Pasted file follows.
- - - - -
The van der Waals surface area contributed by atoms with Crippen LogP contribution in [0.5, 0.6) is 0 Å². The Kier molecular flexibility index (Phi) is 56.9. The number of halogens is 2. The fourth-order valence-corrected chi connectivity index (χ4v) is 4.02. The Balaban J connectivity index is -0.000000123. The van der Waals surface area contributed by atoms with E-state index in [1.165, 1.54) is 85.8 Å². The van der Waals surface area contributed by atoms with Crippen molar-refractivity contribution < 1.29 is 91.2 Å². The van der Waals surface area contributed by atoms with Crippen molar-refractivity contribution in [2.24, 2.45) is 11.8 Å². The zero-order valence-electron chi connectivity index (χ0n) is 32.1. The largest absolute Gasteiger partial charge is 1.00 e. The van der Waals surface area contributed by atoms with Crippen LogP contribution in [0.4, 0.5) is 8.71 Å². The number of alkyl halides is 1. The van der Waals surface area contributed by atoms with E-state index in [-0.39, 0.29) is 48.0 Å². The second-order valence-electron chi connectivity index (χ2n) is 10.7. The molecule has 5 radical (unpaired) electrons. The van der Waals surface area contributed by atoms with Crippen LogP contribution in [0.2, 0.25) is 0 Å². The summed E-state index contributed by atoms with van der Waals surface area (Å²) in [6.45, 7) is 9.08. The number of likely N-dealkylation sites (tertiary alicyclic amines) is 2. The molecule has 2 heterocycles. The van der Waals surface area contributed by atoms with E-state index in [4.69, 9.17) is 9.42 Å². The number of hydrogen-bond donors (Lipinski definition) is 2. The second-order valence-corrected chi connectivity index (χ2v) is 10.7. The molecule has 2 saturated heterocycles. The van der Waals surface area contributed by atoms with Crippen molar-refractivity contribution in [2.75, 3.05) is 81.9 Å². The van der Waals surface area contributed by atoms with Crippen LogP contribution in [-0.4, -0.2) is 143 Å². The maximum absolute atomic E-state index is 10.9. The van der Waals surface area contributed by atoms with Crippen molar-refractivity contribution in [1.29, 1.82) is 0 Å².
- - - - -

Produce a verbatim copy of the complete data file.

The van der Waals surface area contributed by atoms with Crippen LogP contribution in [0.5, 0.6) is 0 Å². The Kier molecular flexibility index (Phi) is 56.9. The number of halogens is 2. The fourth-order valence-corrected chi connectivity index (χ4v) is 4.02. The Balaban J connectivity index is -0.000000123. The van der Waals surface area contributed by atoms with E-state index in [1.165, 1.54) is 85.8 Å². The van der Waals surface area contributed by atoms with Crippen molar-refractivity contribution < 1.29 is 91.2 Å². The van der Waals surface area contributed by atoms with Crippen molar-refractivity contribution in [2.24, 2.45) is 11.8 Å². The zero-order valence-electron chi connectivity index (χ0n) is 32.1. The largest absolute Gasteiger partial charge is 1.00 e. The van der Waals surface area contributed by atoms with Crippen LogP contribution in [0.4, 0.5) is 8.71 Å². The number of alkyl halides is 1. The van der Waals surface area contributed by atoms with E-state index in [-0.39, 0.29) is 48.0 Å². The second-order valence-electron chi connectivity index (χ2n) is 10.7. The molecule has 5 radical (unpaired) electrons. The van der Waals surface area contributed by atoms with Crippen LogP contribution in [0.2, 0.25) is 0 Å². The summed E-state index contributed by atoms with van der Waals surface area (Å²) in [6.45, 7) is 9.08. The number of likely N-dealkylation sites (tertiary alicyclic amines) is 2. The molecule has 2 heterocycles. The van der Waals surface area contributed by atoms with E-state index in [4.69, 9.17) is 9.42 Å². The number of hydrogen-bond donors (Lipinski definition) is 2. The second-order valence-corrected chi connectivity index (χ2v) is 10.7. The molecule has 2 saturated heterocycles. The van der Waals surface area contributed by atoms with Crippen molar-refractivity contribution in [2.75, 3.05) is 81.9 Å². The van der Waals surface area contributed by atoms with Crippen LogP contribution in [-0.4, -0.2) is 143 Å². The maximum absolute atomic E-state index is 10.9. The van der Waals surface area contributed by atoms with Crippen molar-refractivity contribution in [1.29, 1.82) is 0 Å².